Cronkite Institute for High School Journalism Formed

Tuesday, Dec. 18, 2007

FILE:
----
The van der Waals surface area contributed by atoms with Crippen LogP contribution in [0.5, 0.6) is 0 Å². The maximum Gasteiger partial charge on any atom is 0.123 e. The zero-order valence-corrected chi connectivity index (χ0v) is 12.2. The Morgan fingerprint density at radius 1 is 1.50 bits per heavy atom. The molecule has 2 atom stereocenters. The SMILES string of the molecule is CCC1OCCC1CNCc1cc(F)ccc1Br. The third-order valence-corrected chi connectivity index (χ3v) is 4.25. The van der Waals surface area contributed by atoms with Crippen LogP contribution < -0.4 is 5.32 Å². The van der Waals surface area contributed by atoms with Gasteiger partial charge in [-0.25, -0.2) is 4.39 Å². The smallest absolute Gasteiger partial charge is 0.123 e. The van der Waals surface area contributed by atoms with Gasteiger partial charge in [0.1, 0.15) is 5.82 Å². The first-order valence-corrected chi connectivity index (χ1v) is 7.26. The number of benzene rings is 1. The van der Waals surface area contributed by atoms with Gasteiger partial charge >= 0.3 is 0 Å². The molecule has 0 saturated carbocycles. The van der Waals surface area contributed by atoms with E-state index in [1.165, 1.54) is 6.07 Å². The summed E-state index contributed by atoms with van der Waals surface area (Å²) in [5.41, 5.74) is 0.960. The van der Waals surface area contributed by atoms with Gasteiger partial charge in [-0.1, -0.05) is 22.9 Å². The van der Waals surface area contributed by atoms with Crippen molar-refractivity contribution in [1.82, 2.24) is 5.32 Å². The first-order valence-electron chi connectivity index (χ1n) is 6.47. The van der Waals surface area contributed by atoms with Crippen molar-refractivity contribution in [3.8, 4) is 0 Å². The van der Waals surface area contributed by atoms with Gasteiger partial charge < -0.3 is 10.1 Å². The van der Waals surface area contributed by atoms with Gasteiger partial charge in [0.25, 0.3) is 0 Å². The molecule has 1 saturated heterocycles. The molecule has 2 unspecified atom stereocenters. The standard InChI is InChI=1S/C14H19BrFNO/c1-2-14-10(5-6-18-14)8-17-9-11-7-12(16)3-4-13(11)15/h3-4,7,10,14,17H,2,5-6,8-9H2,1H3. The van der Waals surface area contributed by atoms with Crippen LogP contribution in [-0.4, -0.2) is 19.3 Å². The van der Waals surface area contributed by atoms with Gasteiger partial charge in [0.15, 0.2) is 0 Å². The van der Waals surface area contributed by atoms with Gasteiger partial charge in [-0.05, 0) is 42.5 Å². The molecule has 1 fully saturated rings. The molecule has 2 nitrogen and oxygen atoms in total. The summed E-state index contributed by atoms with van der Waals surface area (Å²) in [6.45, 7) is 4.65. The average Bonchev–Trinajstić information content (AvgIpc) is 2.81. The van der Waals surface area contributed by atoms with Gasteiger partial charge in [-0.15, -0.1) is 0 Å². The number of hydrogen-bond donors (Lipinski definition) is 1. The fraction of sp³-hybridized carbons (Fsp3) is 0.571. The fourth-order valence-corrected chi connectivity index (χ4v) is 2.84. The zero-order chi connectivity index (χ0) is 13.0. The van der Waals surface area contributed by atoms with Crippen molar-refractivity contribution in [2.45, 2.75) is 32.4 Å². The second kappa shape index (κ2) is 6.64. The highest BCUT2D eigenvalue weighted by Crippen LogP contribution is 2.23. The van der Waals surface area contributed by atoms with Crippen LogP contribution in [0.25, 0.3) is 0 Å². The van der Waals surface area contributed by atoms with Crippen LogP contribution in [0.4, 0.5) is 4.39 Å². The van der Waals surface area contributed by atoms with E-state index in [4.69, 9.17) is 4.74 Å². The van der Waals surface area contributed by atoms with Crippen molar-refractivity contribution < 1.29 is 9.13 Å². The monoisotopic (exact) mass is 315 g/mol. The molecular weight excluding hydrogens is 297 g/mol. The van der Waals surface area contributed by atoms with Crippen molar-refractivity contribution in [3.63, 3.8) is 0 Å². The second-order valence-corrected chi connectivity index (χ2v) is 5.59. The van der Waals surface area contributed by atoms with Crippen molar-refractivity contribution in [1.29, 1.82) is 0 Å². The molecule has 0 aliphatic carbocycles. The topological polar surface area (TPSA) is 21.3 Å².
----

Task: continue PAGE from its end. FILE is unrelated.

The Walter Cronkite School of Journalism and Mass Communication has announced the creation of the Cronkite Institute for High School Journalism, a consortium of programs reaching out to high school journalism students and their teachers. The institute includes long-standing Cronkite programs as well as several new ones. It is directed by Anita Luera, a long-time Arizona broadcast journalist and past president of the Arizona Latino Media Association. Among the programs are the Donald W. Reynolds High School Journalism Institute, a two-week fellowship program for 35 high school journalism instructors from around the country, and two full-immersion summer programs for high school students interested in journalism – the Summer High School Broadcast Institute and the Summer High School Print Journalism Institute. A major new initiative is the Stardust High School Journalism Program. Over the next two years, the Cronkite School will install multimedia newsrooms in 10 underserved Arizona high schools in an effort to revitalize their journalism programs. And next year, Luera will be literally taking the Cronkite School on the road to high schools around the region and the state in a new Cronkite School mobile unit outfitted with a television camera and other equipment that will provide students with hands-on experiences. The program is designed to encourage students who might not otherwise have had any exposure to journalism to consider journalism as a career, said Cronkite Dean Christopher Callahan. In addition, the school supports daylong workshops each year for high school students, working closely with the Arizona Interscholastic Press Association, the Arizona Latino Media Association and the Arizona Indian Education Association. “By launching these new programs and building on the ones we already have, we hope to make a major impact on high school journalism,” Callahan said. “We want to provide the training, support and resources needed for talented young people to enter the profession and make a difference.” Callahan said the array of programs – arguably the most extensive offered by any university in the country – is possible because of the support of a variety of individuals and foundations, including the Donald W. Reynolds Foundation, the Stardust Foundation, the Arizona Broadcasters Association, the Scripps Howard Foundation, the National Academy of Television Arts and Sciences, the American Society of Newspaper Editors and Phoenix attorney Tom Chauncey.